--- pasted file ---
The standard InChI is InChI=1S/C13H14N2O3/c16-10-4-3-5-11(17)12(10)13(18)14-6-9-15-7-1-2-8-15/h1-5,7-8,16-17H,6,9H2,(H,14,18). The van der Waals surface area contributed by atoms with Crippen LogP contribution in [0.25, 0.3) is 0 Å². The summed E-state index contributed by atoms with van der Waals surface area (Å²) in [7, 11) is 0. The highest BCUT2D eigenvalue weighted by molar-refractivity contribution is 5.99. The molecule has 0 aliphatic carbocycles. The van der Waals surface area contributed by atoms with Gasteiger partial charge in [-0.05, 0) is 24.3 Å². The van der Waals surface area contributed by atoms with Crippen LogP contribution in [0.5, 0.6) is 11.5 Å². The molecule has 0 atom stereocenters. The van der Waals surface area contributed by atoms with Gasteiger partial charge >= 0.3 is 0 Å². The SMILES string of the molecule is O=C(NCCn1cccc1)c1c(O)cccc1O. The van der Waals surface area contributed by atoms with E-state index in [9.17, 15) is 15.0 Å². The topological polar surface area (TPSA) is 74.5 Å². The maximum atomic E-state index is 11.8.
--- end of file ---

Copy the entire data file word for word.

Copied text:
The standard InChI is InChI=1S/C13H14N2O3/c16-10-4-3-5-11(17)12(10)13(18)14-6-9-15-7-1-2-8-15/h1-5,7-8,16-17H,6,9H2,(H,14,18). The van der Waals surface area contributed by atoms with Crippen LogP contribution in [0.25, 0.3) is 0 Å². The summed E-state index contributed by atoms with van der Waals surface area (Å²) in [7, 11) is 0. The highest BCUT2D eigenvalue weighted by molar-refractivity contribution is 5.99. The molecule has 0 aliphatic carbocycles. The van der Waals surface area contributed by atoms with Gasteiger partial charge in [-0.05, 0) is 24.3 Å². The van der Waals surface area contributed by atoms with Crippen LogP contribution in [0.5, 0.6) is 11.5 Å². The molecule has 0 atom stereocenters. The van der Waals surface area contributed by atoms with Gasteiger partial charge >= 0.3 is 0 Å². The SMILES string of the molecule is O=C(NCCn1cccc1)c1c(O)cccc1O. The van der Waals surface area contributed by atoms with E-state index in [9.17, 15) is 15.0 Å². The topological polar surface area (TPSA) is 74.5 Å². The maximum atomic E-state index is 11.8.